COLUMBIA — Before departing for the program’s first Final Four, the players on South Carolina’s women’s basketball made sure to pack enough clothes to get them through Tuesday — which is the night of the national championship game.
“That’s just how our team is,” said senior forward Aleighsa Welch. “You’ll definitely see some people who’ll have two or three bags.”
Getting there, though, first entails overcoming a national semifinal opponent which has become a fixture in the Final Four, and presents one of the best players in the nation. Notre Dame is making its fifth consecutive trip to the national semifinals, has won 21 straight games, and is known for a high-scoring offense built around national player of the year candidate Jewell Loyd.
Notre Dame, whom USC plays Sunday at 6:30 p.m. at Amalie Arena in Tampa, Fla., averages 80.9 points per game, and has three starters shooting better than 50 percent from the floor.
The Irish rank second nationally in field goal percentage, fourth nationally in scoring margin, and fifth nationally in scoring offense, making them most potent offensive team South Carolina has faced since it traveled to Connecticut in February.
“They’re like a machine from an offensive standpoint. They’re in the likes of Connecticut where they find the person who’s supposed to shoot the ball. They make basketball look beautiful and easy, because they feed off each other,” USC head coach Dawn Staley said Thursday, after the Gamecocks (34-2) wrapped up their final practice in Columbia.
“They use everybody. They use every single body that’s on the floor. They’re patient. They’re methodical in what they do from an offensive standpoint. They’re good and efficient, and when you play that type of basketball, it’s hard (to defend). But we have to be equally as disciplined as they are out there on the floor.”
Yet as effective as Notre Dame (35-2) can be on offense, head coach Muffet McGraw sometimes uses a limited rotation — just six players saw double-digit minutes in the regional final victory over Baylor — and her tallest players stand 6-3, giving up size to a USC back line which can boast three players 6-4 or taller.
“I don’t think we match up very well,” McGraw said on a teleconference with reporters. “They are so strong in the post and their depth. You can’t even think about getting them into foul trouble, or what if they play with a smaller lineup, because they have so many people they can bring off the bench.”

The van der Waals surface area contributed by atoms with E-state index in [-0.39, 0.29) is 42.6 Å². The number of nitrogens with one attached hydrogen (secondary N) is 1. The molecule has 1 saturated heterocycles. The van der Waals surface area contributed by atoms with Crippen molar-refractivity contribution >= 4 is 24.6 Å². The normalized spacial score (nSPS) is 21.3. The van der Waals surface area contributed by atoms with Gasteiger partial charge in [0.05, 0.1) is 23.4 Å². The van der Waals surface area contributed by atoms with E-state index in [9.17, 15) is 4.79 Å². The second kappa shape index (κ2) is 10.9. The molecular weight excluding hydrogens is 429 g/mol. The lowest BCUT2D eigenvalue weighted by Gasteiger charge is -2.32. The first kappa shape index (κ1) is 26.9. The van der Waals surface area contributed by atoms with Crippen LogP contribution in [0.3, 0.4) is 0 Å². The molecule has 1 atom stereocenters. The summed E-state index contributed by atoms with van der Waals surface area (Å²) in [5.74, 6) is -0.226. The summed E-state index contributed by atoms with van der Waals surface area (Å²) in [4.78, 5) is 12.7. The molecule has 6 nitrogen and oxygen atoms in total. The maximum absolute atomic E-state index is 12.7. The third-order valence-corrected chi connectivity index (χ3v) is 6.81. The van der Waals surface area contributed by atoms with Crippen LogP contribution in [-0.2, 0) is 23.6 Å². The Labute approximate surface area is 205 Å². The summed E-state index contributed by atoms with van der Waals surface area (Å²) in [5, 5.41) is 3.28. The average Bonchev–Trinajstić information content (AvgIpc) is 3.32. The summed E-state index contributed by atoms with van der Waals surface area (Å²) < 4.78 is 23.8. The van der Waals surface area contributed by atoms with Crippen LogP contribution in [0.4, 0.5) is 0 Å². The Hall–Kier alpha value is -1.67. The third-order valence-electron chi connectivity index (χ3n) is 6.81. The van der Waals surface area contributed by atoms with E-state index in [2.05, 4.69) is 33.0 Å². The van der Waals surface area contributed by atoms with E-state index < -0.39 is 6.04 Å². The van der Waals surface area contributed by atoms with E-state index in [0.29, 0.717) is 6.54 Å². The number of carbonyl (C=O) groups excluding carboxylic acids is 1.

Staley, whose team can go 10 deep, certainly hopes that’s the case. “I think our depth will hopefully have a factor in the game,” she said.
At the center of the Irish attack is Loyd, a 5-10 guard who averages 19.9 points per game, and scored 31 against Connecticut and 34 against Tennessee. Against that kind of onslaught, USC may not be able to weather another slow start like it overcame in the regional, where it fell behind North Carolina by eight points and Florida State by 10.
“I think we do need to get off to a quicker start, and not dig ourselves in a hole,” Staley said. “But Notre Dame is ... very patient, they’re very calculating. They like to make you play for long stretches on defense. So they take some of the possessions out of the game, because they’re so patient with what they want to do. For us, I think we let our team know that we got off to two slow starts. I think we’ve had to make adjustments to how teams are playing us. So we have that reflect on, and hopefully we’ll use it to our advantage and get off to a better start.”
Both defenses will be under pressure — USC to slow Notre Dame’s precision attack, the Irish to negate the Gamecocks’ superior height and depth. Whichever team is more successful stands the better chance of remaining in Tampa until Tuesday.
“We’re going to throw everything we can at them, and see how the matchups look,” McGraw said. “We are a man-to-man team, and that is our primary defense. Offensively, we’re just going to run our stuff the same as we do every other game. I don’t think we’ll do anything different offensively. But defensively is where we’ll really be challenged.”